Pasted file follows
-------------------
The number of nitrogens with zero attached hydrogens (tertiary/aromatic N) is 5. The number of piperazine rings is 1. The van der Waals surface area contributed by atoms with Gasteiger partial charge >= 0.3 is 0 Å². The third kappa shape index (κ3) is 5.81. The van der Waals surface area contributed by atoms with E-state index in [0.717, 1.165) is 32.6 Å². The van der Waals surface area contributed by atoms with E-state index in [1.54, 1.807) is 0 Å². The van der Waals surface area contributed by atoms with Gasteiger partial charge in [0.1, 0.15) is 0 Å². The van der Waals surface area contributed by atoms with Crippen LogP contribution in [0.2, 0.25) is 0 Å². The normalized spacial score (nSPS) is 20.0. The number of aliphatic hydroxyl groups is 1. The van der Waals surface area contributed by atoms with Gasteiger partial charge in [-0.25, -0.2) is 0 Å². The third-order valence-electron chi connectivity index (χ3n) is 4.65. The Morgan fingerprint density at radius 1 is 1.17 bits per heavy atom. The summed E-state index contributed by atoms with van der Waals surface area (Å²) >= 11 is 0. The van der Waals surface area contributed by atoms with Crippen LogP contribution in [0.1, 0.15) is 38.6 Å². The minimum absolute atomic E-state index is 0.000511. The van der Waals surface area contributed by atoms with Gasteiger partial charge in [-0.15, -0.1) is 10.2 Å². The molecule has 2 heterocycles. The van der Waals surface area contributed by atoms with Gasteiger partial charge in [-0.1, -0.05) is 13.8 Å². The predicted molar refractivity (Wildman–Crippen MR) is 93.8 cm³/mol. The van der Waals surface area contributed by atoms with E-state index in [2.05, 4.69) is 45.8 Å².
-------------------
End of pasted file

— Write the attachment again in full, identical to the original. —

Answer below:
The number of nitrogens with zero attached hydrogens (tertiary/aromatic N) is 5. The number of piperazine rings is 1. The van der Waals surface area contributed by atoms with Gasteiger partial charge >= 0.3 is 0 Å². The third kappa shape index (κ3) is 5.81. The van der Waals surface area contributed by atoms with E-state index in [0.717, 1.165) is 32.6 Å². The van der Waals surface area contributed by atoms with E-state index in [1.54, 1.807) is 0 Å². The van der Waals surface area contributed by atoms with Gasteiger partial charge in [0.1, 0.15) is 0 Å². The van der Waals surface area contributed by atoms with Crippen LogP contribution in [0.2, 0.25) is 0 Å². The normalized spacial score (nSPS) is 20.0. The number of aliphatic hydroxyl groups is 1. The van der Waals surface area contributed by atoms with Gasteiger partial charge in [-0.25, -0.2) is 0 Å². The third-order valence-electron chi connectivity index (χ3n) is 4.65. The Morgan fingerprint density at radius 1 is 1.17 bits per heavy atom. The summed E-state index contributed by atoms with van der Waals surface area (Å²) >= 11 is 0. The van der Waals surface area contributed by atoms with Crippen LogP contribution in [0.1, 0.15) is 38.6 Å². The minimum absolute atomic E-state index is 0.000511. The van der Waals surface area contributed by atoms with Gasteiger partial charge in [-0.15, -0.1) is 10.2 Å². The molecule has 2 heterocycles. The van der Waals surface area contributed by atoms with Gasteiger partial charge in [-0.1, -0.05) is 13.8 Å². The predicted molar refractivity (Wildman–Crippen MR) is 93.8 cm³/mol. The van der Waals surface area contributed by atoms with E-state index in [2.05, 4.69) is 45.8 Å².